Infrared Pulse Sensor

IR pulse sensor and oscilloscopeLast week, I bought something I’ve wanted for quite some time: an oscilloscope. I’ve been doing more projects where a scope would be useful, such as audio amplifiers, PWM, and AC-DC rectification. And besides that, oscilloscopes are just plain cool. Of course, a scope by itself isn’t much fun, it needs something to measure. Something like an AC sine-wave, or an audio signal, or maybe… a person’s pulse rate? It’s possible, with the right sensor. Sean Michael Regan shows us how in the latest MAKE Weekend Project. I knew right away that it was perfect for trying out my scope. It was a bit of work, primarily because I modified the circuit, but the finished sensor is a lot of fun, and there is a lot of potential for doing more with it.

IR pulse sensor topThe circuit is pretty simple. An IR emitter/detector combo measures the amount of infrared light reflected by the blood circulating in your finger. The result is cleaned up by a couple op-amps, amplified by a transistor and then sent down a wire where it can be read by a scope, microcontroller, robot or whatever you may have. The MAKE article provides a detailed walk-through on building the circuit and viewing the results with an Arduino and a Processing program. If you follow the directions as-is it’s a pretty simple circuit with a good layout, and shouldn’t be too difficult to build. As Sean points out though, the circuit is based on a slightly more complicated one from Let’s Make Robots! (LMR), and after comparing the circuits, I decided I wanted to build my circuit based on the that one while using the layout from the MAKE article.

IR pulse sensor bottomI used the LM358 Op Amp used in the LMR circuit, which required some careful changes to the layout and wiring as the two op amps have significantly different pinouts. It was worth it though, as it cleared up some space that would otherwise be wasted by the unused portion of the LM324. I used this space to install a 100uf electrolytic capacitor across the power supply rails. I changed the location of the first tantalum capacitor to make room for the first Op Amp’s feedback resistor, which was excluded in the MAKE circuit. I used some free space in one of the corners to install a 10k trimpot, which is wired in between the two Op Amp stages, allowing for finer control of the output signal. My final modification was the addition of a small power indicator LED.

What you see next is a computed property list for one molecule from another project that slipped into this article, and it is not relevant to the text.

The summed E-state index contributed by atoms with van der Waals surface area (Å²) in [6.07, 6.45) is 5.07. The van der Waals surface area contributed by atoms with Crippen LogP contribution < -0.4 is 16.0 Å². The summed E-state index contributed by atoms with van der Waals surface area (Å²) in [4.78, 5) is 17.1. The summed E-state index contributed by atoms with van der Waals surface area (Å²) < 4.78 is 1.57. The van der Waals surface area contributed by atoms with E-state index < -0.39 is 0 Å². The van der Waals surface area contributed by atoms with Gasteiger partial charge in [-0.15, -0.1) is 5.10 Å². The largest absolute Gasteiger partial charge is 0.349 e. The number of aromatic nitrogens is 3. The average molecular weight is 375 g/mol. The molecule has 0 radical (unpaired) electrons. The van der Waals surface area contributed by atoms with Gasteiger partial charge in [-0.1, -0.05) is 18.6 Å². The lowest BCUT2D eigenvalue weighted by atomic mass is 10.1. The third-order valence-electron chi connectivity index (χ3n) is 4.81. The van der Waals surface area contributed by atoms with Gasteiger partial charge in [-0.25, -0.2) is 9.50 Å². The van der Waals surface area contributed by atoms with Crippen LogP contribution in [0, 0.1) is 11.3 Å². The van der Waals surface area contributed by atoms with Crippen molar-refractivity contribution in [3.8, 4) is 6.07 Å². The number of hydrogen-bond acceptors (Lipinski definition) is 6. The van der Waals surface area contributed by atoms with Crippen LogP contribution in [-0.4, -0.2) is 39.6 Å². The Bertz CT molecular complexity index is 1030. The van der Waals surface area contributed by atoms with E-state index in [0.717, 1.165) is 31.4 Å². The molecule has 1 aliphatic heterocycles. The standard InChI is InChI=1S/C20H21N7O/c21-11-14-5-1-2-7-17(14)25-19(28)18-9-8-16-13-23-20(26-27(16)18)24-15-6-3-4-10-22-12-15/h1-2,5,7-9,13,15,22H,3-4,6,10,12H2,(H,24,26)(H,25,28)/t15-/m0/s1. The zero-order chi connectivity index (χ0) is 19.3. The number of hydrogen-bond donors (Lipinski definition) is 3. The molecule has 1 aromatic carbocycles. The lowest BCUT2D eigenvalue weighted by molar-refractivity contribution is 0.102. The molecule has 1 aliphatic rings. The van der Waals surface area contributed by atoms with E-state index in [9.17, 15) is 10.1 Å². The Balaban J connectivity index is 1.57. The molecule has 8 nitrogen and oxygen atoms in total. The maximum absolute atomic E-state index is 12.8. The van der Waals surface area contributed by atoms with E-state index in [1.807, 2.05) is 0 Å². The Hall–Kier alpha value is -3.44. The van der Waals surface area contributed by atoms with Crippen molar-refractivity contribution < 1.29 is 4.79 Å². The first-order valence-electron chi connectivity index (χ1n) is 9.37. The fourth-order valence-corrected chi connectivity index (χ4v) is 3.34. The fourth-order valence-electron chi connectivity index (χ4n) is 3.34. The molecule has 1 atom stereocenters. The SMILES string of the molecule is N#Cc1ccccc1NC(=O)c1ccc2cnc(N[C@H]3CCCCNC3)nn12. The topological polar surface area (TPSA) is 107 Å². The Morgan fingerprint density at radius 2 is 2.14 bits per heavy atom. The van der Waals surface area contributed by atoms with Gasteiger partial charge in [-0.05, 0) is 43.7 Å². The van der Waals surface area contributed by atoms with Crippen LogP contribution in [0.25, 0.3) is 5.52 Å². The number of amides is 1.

IR pulse sensor traces

I don’t know how much of a difference the power supply cap and additional feedback resistor make, but as the above image shows, adjusting the 10k potentiometer can have a noticeable effect. Over most of the range it doesn’t seem to do much, but if you tweak it a bit towards the high side it will sharpen the peaks. It makes the scope look somewhat like an EKG machine, which is cool when demonstrating the circuit to friends, but otherwise it doesn’t seem too useful. I’d probably skip it if I built this sensor again.

A lot of the projects I build aren’t too interesting to my friends and family, but everyone seems to really enjoy this one. They can put their finger in the sensor and see their pulse displayed on the screen, which makes it fun to interact with. It also gives them some sense of how sensors “see” things and translate what they see into an electrical pulse. I enjoyed building and testing this circuit, and it wasn’t too expensive to do. Now that it’s complete, I look forward to getting it hooked up to an Arduino and seeing what I can come up with.


If you’d like to see full-resolution photos of the sensor, I have some in this set on flickr.

Also, check it out: my modified pulse sensor has been featured on MAKE’s website!

10 thoughts to “Infrared Pulse Sensor”

  1. Hey I am planning on building this for my Biophysics project at my university – how would you connect the IR Pulse Sensor to just an Oscilloscope? – let me know please!

    1. Hi Max! If you look at the top photo, you’ll notice a breadboard connected to everything. It’s not very clear in the photo, but what I have on the breadboard is a 5v regulated power supply. The red power wire from the sensor goes to 5v and the black ground wire goes to negative (0v). The scope’s ground clip is also connected to negative, and the probe is connected to the white wire. Hope that helps and good luck!

  2. hey scott i need help the time when i compile the program it showed error
    readstringuntil(char) does not exist in the line String inString = myPort.readStringUntil(‘\n’);

    1. Hi shashidhar mishra!
      If you still need it, the readstringuntil(char) error has been reported as a Processing bug and they will fix it for the next release. Yo can try a workaround they suggest:

      String inputString = new String(myPort.readBytesUntil(‘\n’));

      If that doesn’t work for you, depending on your OS you can try downloading the previous processing version o modify the serial library yourself.

      Hope that helps

      1. Thanks sthalo for offering some help! I didn’t actually use the program myself (since I used the oscilloscope) so I have no experience with the program from MAKE’s site.

    1. Sorry, I don’t have any additional information except what I’ve posted here. You can view the schematic for the original circuit on the Make site, which I’ve linked to.

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